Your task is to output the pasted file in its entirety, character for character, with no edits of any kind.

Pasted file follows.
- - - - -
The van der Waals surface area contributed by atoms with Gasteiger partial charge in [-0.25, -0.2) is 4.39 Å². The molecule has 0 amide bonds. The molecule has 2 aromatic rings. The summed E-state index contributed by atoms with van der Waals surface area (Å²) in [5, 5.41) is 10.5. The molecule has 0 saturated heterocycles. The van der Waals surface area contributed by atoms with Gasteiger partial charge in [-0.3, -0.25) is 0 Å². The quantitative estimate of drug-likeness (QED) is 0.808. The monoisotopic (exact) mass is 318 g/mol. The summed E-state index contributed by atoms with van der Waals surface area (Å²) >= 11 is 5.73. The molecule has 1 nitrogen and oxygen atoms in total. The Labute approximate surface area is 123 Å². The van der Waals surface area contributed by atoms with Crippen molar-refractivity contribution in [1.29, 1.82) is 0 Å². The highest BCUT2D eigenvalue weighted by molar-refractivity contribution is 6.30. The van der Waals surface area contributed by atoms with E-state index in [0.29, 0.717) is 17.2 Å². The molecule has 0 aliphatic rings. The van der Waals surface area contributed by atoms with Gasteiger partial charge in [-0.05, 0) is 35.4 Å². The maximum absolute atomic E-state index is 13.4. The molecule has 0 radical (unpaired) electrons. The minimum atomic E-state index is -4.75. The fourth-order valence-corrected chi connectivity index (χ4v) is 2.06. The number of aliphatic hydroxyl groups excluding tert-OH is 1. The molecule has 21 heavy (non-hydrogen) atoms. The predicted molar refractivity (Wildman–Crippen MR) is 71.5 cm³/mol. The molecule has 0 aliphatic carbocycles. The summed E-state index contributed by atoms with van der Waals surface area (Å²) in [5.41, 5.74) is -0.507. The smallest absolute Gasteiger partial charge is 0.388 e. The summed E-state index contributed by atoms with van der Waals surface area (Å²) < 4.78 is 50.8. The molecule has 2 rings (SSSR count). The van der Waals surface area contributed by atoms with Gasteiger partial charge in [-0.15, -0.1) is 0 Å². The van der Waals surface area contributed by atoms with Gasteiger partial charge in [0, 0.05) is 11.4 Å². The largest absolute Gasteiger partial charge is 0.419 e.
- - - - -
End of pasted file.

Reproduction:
The van der Waals surface area contributed by atoms with Gasteiger partial charge in [-0.25, -0.2) is 4.39 Å². The molecule has 0 amide bonds. The molecule has 2 aromatic rings. The summed E-state index contributed by atoms with van der Waals surface area (Å²) in [5, 5.41) is 10.5. The molecule has 0 saturated heterocycles. The van der Waals surface area contributed by atoms with Gasteiger partial charge in [-0.3, -0.25) is 0 Å². The quantitative estimate of drug-likeness (QED) is 0.808. The monoisotopic (exact) mass is 318 g/mol. The summed E-state index contributed by atoms with van der Waals surface area (Å²) >= 11 is 5.73. The molecule has 1 nitrogen and oxygen atoms in total. The Labute approximate surface area is 123 Å². The van der Waals surface area contributed by atoms with Crippen molar-refractivity contribution in [1.29, 1.82) is 0 Å². The highest BCUT2D eigenvalue weighted by molar-refractivity contribution is 6.30. The van der Waals surface area contributed by atoms with E-state index in [0.29, 0.717) is 17.2 Å². The molecule has 0 aliphatic rings. The van der Waals surface area contributed by atoms with Gasteiger partial charge in [-0.05, 0) is 35.4 Å². The maximum absolute atomic E-state index is 13.4. The molecule has 0 radical (unpaired) electrons. The minimum atomic E-state index is -4.75. The fourth-order valence-corrected chi connectivity index (χ4v) is 2.06. The number of aliphatic hydroxyl groups excluding tert-OH is 1. The molecule has 21 heavy (non-hydrogen) atoms. The predicted molar refractivity (Wildman–Crippen MR) is 71.5 cm³/mol. The molecule has 0 aliphatic carbocycles. The summed E-state index contributed by atoms with van der Waals surface area (Å²) in [5.41, 5.74) is -0.507. The smallest absolute Gasteiger partial charge is 0.388 e. The summed E-state index contributed by atoms with van der Waals surface area (Å²) < 4.78 is 50.8. The molecule has 2 rings (SSSR count). The van der Waals surface area contributed by atoms with Gasteiger partial charge in [-0.15, -0.1) is 0 Å². The van der Waals surface area contributed by atoms with Gasteiger partial charge in [0, 0.05) is 11.4 Å². The largest absolute Gasteiger partial charge is 0.419 e.